I hate love triangles. Aside from oversimplifying the incredible difficulty of sorting through one’s feelings, love triangles are overused, cliche excuses to “stir the pot.” Not to mention, a majority of love triangles promote the idea of competition in the pursuance of affection. They idealize and romanticize the belief that people should be made into options and that in the end, it’s only the chooser’s feelings that matter. While this outdated trope is incredibly harmful to the expectations of relationships for people across all gender and non-binary identifiers, for this post, I will be focusing particularly on the role of women in love triangles and how that formula breeds intense competition between women.
Growing up, I remember thinking that if a boy wasn’t choosing me over another girl or, that if two boys weren’t beating each other up over me, I wasn’t doing this whole “love” thing right. Love was supposed to be a competition; there was always someone who had to be won or won over. It was a game of who could fight the hardest for the attention of the object of their affections. As I’ve gotten older, as I’ve been dragged into the mix of triangles I had no desire to be a part of, I’ve realized why they make me so uncomfortable.
My biggest issue with love triangles is that I hate the idea of having to fight against another woman for the attention of a boy who, in reality, probably doesn’t like either of us very much because, if he did, there’d be no choice to make. Women are too often pit against each other over everything from men to VMA awards. We live in a world that would much rather watch women tear each other down than support each other and I think love triangles play into that negative energy. When a woman’s value to a story becomes directly tied to her male counterpart (think women as love interests), she is much more likely to fight tooth and nail to avoid being written out. It’s a form of patriarchal manipulation— forcing women onto opposing sides— because when, we can’t find solidarity within each other, we feel as though we are fighting alone. It’s ridiculous and archaic and when we alienate women from each other, it is harder for us to find the sisterhood we so desperately seek.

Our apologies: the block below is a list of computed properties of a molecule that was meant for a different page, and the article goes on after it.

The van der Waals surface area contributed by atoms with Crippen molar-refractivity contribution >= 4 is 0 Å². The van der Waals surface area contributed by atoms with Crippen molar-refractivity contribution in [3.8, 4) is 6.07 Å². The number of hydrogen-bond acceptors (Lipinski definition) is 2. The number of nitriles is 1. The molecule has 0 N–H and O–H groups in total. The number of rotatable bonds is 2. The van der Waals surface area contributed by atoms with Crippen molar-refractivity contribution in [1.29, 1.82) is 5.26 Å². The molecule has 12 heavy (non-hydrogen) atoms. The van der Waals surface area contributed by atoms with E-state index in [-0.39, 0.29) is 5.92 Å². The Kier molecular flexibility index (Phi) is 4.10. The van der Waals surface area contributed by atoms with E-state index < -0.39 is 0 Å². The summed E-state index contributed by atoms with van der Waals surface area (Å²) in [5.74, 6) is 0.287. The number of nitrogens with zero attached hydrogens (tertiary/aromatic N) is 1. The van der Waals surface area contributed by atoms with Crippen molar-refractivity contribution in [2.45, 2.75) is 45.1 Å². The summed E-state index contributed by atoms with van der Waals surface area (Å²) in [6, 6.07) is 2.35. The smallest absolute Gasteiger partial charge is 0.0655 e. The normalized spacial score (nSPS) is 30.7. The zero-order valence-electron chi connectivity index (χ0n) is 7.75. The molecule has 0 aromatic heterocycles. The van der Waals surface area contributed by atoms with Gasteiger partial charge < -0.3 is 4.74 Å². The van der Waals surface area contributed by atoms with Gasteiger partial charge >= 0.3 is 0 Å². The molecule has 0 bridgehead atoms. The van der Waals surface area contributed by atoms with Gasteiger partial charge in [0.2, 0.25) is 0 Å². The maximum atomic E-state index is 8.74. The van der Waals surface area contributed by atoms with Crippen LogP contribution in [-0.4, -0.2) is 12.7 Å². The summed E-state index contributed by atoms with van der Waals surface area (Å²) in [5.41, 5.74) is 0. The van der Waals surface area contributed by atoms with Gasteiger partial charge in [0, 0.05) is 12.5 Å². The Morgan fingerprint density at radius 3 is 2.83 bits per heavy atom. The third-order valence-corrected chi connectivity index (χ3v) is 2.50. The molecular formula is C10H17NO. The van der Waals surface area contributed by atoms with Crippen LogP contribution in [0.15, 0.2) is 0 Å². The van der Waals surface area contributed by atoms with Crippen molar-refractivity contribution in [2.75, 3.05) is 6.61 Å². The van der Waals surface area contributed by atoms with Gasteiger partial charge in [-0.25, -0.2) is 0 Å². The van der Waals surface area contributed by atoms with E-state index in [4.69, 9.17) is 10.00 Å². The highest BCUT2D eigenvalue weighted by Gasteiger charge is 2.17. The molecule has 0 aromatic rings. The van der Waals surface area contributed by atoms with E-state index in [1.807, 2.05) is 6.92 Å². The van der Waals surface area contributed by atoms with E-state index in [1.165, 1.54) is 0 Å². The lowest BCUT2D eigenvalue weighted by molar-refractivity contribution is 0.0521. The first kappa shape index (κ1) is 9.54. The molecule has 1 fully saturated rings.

My other issue with love triangles is that they look at lovers and relationships as in the light of objectification and ownership. We often look at relationships as a transactional exchange of property. When two people are dating, they’re taken or spoken for. It insinuates that there is no choice, that one person is completely content with being an object owned by the other. This is a common theme when we’re talking about a triangle in which two male characters are fighting over one female. She’s often treated like a prize to be won rather than as a person who has every right to make a choice about which person she’d rather be with.
While there’s so much more to be said about the issues of love triangles (Love is Not Geometry Pt. 2?), I’m going to leave you with this thought— we are too old to allow people to treat us like we’re disposable and we are far too young to be wasting our love on people who treat us like we are.
Featured image here.